Daphne Davis at Pinnacle Senior Placements talks about the logistics of a move from a house to a senior living situation, as well as the medical issues and state requirements. You’re downsizing, selling your home, you need delineated piles for downsizing, and lots of people get overwhelmed with it all. It’s a universal issue, it’s normal. There are people to help with those things.
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*The following is the output of transcribing from an audio recording. Although the transcription is largely accurate, in some cases it is incomplete or inaccurate due to inaudible passages or transcription errors.
The following podcast is provided by pinnacles senior placements LLC and answers for elders radio, and welcome back everyone. To answer for elders radio is we have been talking about how to prepare for the eventual transition of a loved one or yourself into a senior living situation. And the month of day is all about senior living and we certainly want to educate you about the different resources out there and we are blessed again to have Daphne Davis with us for this hour from Pinnacle senior placements and, Daphne, thank you so much for all the information that you’ve kind of laid out the ground work. There’s a lot of stuff that has to happen in advance first year and we haven’t even gotten into the logistics of an actual move. We haven’t gotten into the logistics of what kind of medical things do we have to pay attention to? Write? What does the state require for you to make a move? I mean, there’s all kinds of things that we haven’t talked about and so I’d like to start with a scenario that is about you moving from your home and that you are going to be selling your home you’re going to be downsizing, you already know that you need to have these, these delineated piles of this is for my family, this is for good will, this is for the consignment shop, this is for the junk yard, and you may just stop right there and go, I don’t even know how to begin to do this. Family members may go, I live on a state I don’t know how to do this. Family members to say I live, you know, five miles for my mom and dad, but I’ve got my own life and I’m, you know, helping with my grandkids and I’m, you know, having my own life and trying to keep my garden up. You help. I can’t do this. There are people to help. There are people that we can put you in contact with that if you want to have someone come into your home and help you navigate and process. How do I even begin letting some things go? How do I begin identifying what things have value to me? What things do I want to keep? What things do I mourn because nobody else wants them? But then so much to me. Let’s happening a lot, because it is have like the crystal and the China and and antiques and the next generation. They don’t want box stops, which is unbelievable. And I you know, I have my mom’s China and crystal and I love it and I use it, but I’m going like, there’s nobody in my family that wants it, so someday when I die, it’ll probably go to a auction house. So I don’t know, I’m see my hands up. I specifically bring that up because it is a big issue. This is a universal issue. So please feel feel like you’re amongst friends when you’re you know, and I know this sounds stripe, but mourning the loss of things that have build memories for you. It’s normal, but have someone walk through that with you. I mean in my own family I’m the I’m the minimalist, I’m the one who doesn’t want a lot of stuff, and my brother and my sister, to some degree, are the ones who love historic stuff. They want the stuff and I can be a little bit of a bow in the China shop and dismiss their value system because I’m like what, it just takes up space and you’re gonna have to move it when you move again. So those differences within a faith play and so I’ve been able to recognize just the piece of having some grace for other people’s perspective. Sometimes think, yeah, there’s an emotional memory about things like, for example, you know, I was with my mom when she bought her China in Stockholm. You now, so I remember that day. That was a you know, those are memories of my childhood. So when I have that, that’s an emotional attachment and I’m sure that that’s what happens a lot of times with stuff. Yep, that’s exactly right, and those should be honored. I want to talk about you as you’re preparing to think about the next chapter of your life and you’re thinking about selling your home and downsizing. And you know, what do I do with fifteen breaks that I’ve collected over the years that are in the story? You know, the shed for the yard, you know, supplies. We can work through all of that. As you’re getting closer to making this decision and you’ve said yes, you know, let’s just say a husband and wife. Husband and wife has decided that, you know what, the House is too much. We have to, you know, have everybody do the yard work. I don’t want to walk outside to get my mail in the in the rain anymore. I want my mailbox inside. If you’re to that place, I encourage you to reach out to a realtor, a realator who knows about transitions for seniors. That realtor who who is an expert with senior moves, will have resources for you as well. A BIG KIP that I want to give you right now. A lot of people think about moving after their house has sold and I really want you to think about the the pluses and minuses of moving before your house has sold. Now let’s just talk about in the distincts. Here you’re, you know, storting through your things and you’re figuring out what you’re going to go and move with you and what’s not going to move with you. And at the same time you’ve put your house on the market and right now, in the Seattle market, that’s going to be, you know, sold in lesson thirty days for sure anywhere in Seattle area, and so it’s going to go really fast. But in that time that you’re at your house, you’re going to have realators contacting you saying can we come and see your home? We like to come at two o’clock on Thursday and maybe two o’clock on Thursday is not a great time but you want to sell your home. Think about what that means logistically. Think about you. How do you get out of your house? Are you still driving? You have to call a son and daughter, a friend to pick you up to get you out of the House that you’re not going to be there. But some more in your home. This is something that has jumped out at me in the last couple of years. Has Been Very important if you are a financially in a situation that you have resources to be able to move before your home is sold, so you don’t need the equity from your home day one. I highly encourage doing that. The other big pluses once you move into and let’s say you moving to and assistant living, husband, wife moving to an assistant living. You’ve chosen a two bedroom apartment in this assistant living building and now you’re there and you know the basic furniture pieces that you mean and you think you can take more from your, you know, two five hundred square foot house and you’re down southing two seven hundred fifty square feet in a two bedroom and you’re like loops. Now you have the flexibility of bringing stuff back to the house or you can say hey, I’d like to have that chair or that occasional table because it will feel great in this corner. Yeah, it’s really gistical little press and I think to is the lifestyle that you’re going to experience differently if you’re going to go to senior living community, because, you know, you may have all kinds of kitchen gadgets that you use every day because she’s been cooking. But guess what, you’re going to not have to book that much, except if you want to. You know, you’re going to have these gourmet meals every you know, e free out or you know, every day, and you’re going to have this totally different lifestyle where you don’t have to clean house. You don’t have to. You know, you’re not going to have the have the broom closet of cleaning supplies and Strang and all the vacuums and all that stuff unless you want them. The point is is that it’s a very different lifestyle that drives you so separately and I think a lot of times, you know, I is it true? Somebody told me once, think of it like you’re going to a gonna go state someplace for two weeks, and other words, just think about what would I use for two weeks, you know, in a typical lifestyle, and then just take the bare minimal. You can always add to but one of the things that I what you’re saying is pretty much the same in the fact that you know you’re not using that. If you don’t use that kitchen gadget and chick every two weeks, within two weeks, you probably aren’t going to use it in no living no, nope, you aren’t. That’s a that’s a good way to think about it. How I use this in the last two weeks. Sometimes we can get caught in that, you know, silly thing that we think about all the different outdoor coats we have. Oh my gosh, how many different outdoor coats we have, pretty different its. Yeah, I mean, I know I’m getting into the nitty gritty, but this is the part that that steins people. is so time consuming. It is to start early. is so important to start downsizing. Yeah, and and really to think about that your lifestyle is going to change dramatically in so many wonderful ways, not a bad way. It’s like even the fact of you know, thinking about you all the little things that you have, you’re not going to necessarily have. You know, to occupy yourself. You might even think about, you know, are you going to watch that much TV? Because, guess what, you can have activities, you’re going to have things that happen. So all of these things are going to build up a circle of friends you might you know. So a lot of the recreational stuff that you love to do now, those of the things you’re going to be able to build on. It’s that correct? I mean, I’m absolutely, absolutely. I think about gentlemen you know and who have which I will never understand, but they have fifteen fishing rods and railed on. They’re all important, but are they going to need to be in your apartment or is this something that you can pick out your favorite ones or the ones that have stories tied to them and they become a part of your decoration in your apartment? You know that these are the stories that I can tell because these fishing guns around the wall. You know, they think creatively. These are the kinds of conversations that people from pinnacles in your placements will have with you, only because we’ve been down this road. Yeah, these are not thinking wrap their head around how the improved life is going to happen, and you know through this process and you know, no more house maintenance and all the money you’ve been throwing at a maintenance person. Maybe now you could do something like, you know, take a short vacation or something like that, if you’re capable or able to do that, and those are the options that you’re going to be able to explore. And certainly, Daphne, you know, I want to get into our next segment a little bit, talking about now. How do you actually make the move with the moves and important to you right now, and how are you involved in that? So in the meantime, how do we reach you? So my website you can reach us at as Pinnacle Senior Placementscom. All those words are spelled out. Pinnacle Senior Placementscom, and our phone number that you can reach us at any time. Leave a message, I’ll get to you. Is Eight hundred and fifty five, seven, thirty four one thousand five hundred. Again, that’s Eight, eight hundred and fifty five, seven, thirty four one one five hundred. Well, I’m excited to talk a little bit about now that you’re in this process, life is going to be better and we certainly want to do talk to you about think about how your life to change if you didn’t have all those responsibilities at home, or how long or Dad’s like? Or are you taking care of a lot of the toast for your senior Uve ones? We’re going to talk a little bit about how life’s going to change and how, doubt, it’s going to make it better right after the PA. The preceding podcast was provided by pinnacles senior placements LLC and answers for elders radio. To contact pinnacles senior placements, go to Pinnacle Senior Placementscom.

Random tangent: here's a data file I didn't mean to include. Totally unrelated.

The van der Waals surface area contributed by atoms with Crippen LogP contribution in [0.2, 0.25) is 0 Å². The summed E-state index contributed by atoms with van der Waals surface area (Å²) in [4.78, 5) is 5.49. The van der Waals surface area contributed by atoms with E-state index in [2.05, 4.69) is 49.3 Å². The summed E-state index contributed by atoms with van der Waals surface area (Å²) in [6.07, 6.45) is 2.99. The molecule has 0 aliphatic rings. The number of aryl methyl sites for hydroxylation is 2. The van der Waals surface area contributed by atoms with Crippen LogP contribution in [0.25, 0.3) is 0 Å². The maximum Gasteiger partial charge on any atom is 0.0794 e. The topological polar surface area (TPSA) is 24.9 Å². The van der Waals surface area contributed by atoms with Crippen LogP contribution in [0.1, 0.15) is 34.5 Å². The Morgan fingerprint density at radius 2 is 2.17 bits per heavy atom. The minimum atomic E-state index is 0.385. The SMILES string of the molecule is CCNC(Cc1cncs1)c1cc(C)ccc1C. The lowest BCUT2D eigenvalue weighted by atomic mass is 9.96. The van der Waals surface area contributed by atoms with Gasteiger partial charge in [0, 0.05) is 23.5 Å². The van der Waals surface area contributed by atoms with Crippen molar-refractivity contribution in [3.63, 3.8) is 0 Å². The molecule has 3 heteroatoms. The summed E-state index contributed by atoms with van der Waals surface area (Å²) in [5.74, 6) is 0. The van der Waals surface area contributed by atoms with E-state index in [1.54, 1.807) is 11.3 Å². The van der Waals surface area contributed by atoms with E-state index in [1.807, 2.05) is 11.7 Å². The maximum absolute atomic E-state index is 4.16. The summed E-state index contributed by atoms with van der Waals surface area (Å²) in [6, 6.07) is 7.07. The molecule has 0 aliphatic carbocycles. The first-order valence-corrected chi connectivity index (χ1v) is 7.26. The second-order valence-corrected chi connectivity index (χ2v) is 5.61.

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Founder and CEO of Answers for Elders, Inc., Suzanne Newman proclaims often, “Caring for my mom was the hardest thing I ever have done, but it was also my greatest privilege.” Following a career of over 25 years in sales, media, and marketing management, Suzanne Newman found herself on a 6-year journey caring for her mother. Her trials and tribulations as a family caregiver inspired an impassioned life mission outside of the corporate world to revolutionize the journey that so many other American families also find themselves on. In 2009, she became the founder and CEO of Answers for Elders, Inc., subsequently hosting hundreds of radio segments and podcasts, as well as authoring her first book. Suzanne and Answers for Elders, Inc. have spent 14 years, and counting, committed to helping families and seniors along their caregiving journeys by providing education, resources, and support. Each week on the Answers for Elders podcast, Suzanne is joined by vetted professional experts in over 65 categories including Health & Wellness, Life Changes, Living Options, Money, Law, and more. Suzanne lives in Edmonds, Washington with her husband, Keith, and their two doodle dogs, Whidbey and Skagit.